#SBS24 this month in Manchester! Welcome Co-op Live/OVG, RCD Mallorca, Verizon, DWF Law, Hearts, Sunderland AFC, Wembley Stadium, Oxford United, Juventus FC, Croke Park, Stadio Algarve, Everbank Stadium, Kulture City, PAM, Duracell/Procell, Trusts Arena, Suncorp Stadium... Join them
Driving your revenues, sustainability and fan experience: #SBS24 – 15th annual TheStadiumBusiness Summit in Manchester on 17-18-19 June

Finance

Leeds Rhinos top IMG’s first Super League grading system

Featured image credit: Mtaylor848/CC BY-SA 4.0 DEED/Edited for size

Seven top-tier Super League clubs have received Grade A status in the indicative phase of a new process being introduced by the IMG agency.

Leeds Rhinos top the list with a score of 17.49, with Wigan Warriors (16.87), St Helens (16.78), Catalans Dragons (16.73), Warrington Wolves (15.75), Hull KR (15.52) and Hull FC (15.05) the other teams to achieve Grade A status.

The remaining Super League teams (Salford Red Devils, Huddersfield Giants, Wakefield Trinity, Leigh Leopards and Castleford Tigers) received Grade B ratings. Championship team Toulouse Olympique was the highest-performing club outside the Super League, with its score of 12.97 leaving it 10th in the indicative rankings.

Castleford was the lowest-ranked Super League club, placing 13th in the indicative rankings. The Rugby Football League (RFL) noted that Castleford submitted information after the data submission deadline, and this will be reviewed and considered given the tight scoring margins around the 12th position in the rankings.

The RFL will consider Castleford’s appeal in the coming days. The club could move ahead of Leigh Leopards into 12th if its appeal is successful.

The RFL published the finer details of the grading system back in July. Clubs who receive 15 points or more will receive a Grade A licence and be automatically admitted to the Super League and be exempt from relegation. They will be joined by the highest-rated Grade B clubs, with Grade C teams to be barred from the Super League.

The grading criteria will define how Super League, Championship and League One clubs are assessed from 2025. The criteria cover five areas: stadiums, fandom, performance, finances and community.

The stadium grading accounts for 15% of the overall weighting, with fandom, performance and finance each accounting for 25% and community covering the remaining 10%.

Membership of the 2025 Super League season will be determined by the top 12 teams in the 2024 rankings, which will be announced at the end of the 2024 campaign. The RFL said the main purpose of the indicative grading process is to give clubs an indication of their strengths and weaknesses, and the areas they need to improve to increase their score in 2024.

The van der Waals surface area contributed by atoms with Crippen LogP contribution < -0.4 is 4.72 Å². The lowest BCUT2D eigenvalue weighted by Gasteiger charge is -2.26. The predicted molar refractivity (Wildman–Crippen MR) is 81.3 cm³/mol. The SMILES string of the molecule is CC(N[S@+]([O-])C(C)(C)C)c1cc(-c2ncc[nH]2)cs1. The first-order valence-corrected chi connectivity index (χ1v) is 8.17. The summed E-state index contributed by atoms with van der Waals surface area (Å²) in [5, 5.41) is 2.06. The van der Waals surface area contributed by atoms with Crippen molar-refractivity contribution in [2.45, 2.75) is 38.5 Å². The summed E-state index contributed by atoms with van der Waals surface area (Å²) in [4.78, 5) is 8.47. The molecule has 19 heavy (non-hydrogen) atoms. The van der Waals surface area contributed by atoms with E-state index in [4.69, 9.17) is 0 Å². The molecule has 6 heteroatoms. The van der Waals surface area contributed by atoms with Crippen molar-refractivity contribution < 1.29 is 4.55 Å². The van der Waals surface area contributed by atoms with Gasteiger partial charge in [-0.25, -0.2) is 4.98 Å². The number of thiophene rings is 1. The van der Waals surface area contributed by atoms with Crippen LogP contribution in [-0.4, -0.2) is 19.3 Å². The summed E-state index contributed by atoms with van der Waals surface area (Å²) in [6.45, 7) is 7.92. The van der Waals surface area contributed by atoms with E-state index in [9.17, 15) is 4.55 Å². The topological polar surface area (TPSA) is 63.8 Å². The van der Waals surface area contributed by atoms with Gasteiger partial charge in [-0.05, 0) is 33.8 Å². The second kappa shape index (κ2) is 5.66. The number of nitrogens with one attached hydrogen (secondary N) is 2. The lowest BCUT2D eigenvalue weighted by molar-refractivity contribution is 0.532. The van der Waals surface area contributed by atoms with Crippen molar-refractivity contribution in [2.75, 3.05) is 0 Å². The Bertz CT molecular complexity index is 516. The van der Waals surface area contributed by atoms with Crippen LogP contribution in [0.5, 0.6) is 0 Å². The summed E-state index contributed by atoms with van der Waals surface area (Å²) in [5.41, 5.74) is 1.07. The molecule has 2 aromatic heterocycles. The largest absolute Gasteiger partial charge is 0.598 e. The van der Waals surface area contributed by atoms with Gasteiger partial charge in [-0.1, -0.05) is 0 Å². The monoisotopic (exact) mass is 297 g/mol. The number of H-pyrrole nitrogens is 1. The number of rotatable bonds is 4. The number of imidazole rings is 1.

Wakefield Trinity, which placed 11th in the rankings, will play in the Championship next season after finishing bottom of Super League in 2023. Wakefield will be replaced by London Broncos, which defeated Toulouse in the Championship play-off final.

Although London will play in the Super League in 2024, the club has placed 24th in the indicative IMG rankings. A similar score next year would result in demotion back to the Championship, irrespective of where the club finished in the Super League.

Tony Sutton, RFL chief executive, said: “Rugby league embarked on a bold journey with the launch of the strategic partnership with IMG in May 2022, and 18 months into that journey, the publication of these indicative club gradings is a highly significant step. The sport has had to examine itself more closely than ever, at all levels – whether in terms of our central governance, or for our clubs in assessing all areas of their off-field performance. 

“The results are heartening, as seven of our clubs already reach the A Grade by reaching the score IMG set as the benchmark, and which we believe should be the level clubs need to achieve in order to confirm their place in our elite competition – and another 17 have earned a B Grade and now know exactly what they need to do to reach the higher level. 

“Congratulations are due to the A Grade clubs, although I know they will not be resting on their laurels as the key to the grading process is that it is dynamic and requires clubs to maintain standards. All clubs also deserve recognition for the positive way in which they have engaged in this process, all with the aim of raising the standards of rugby league – and of reimagining the sport.”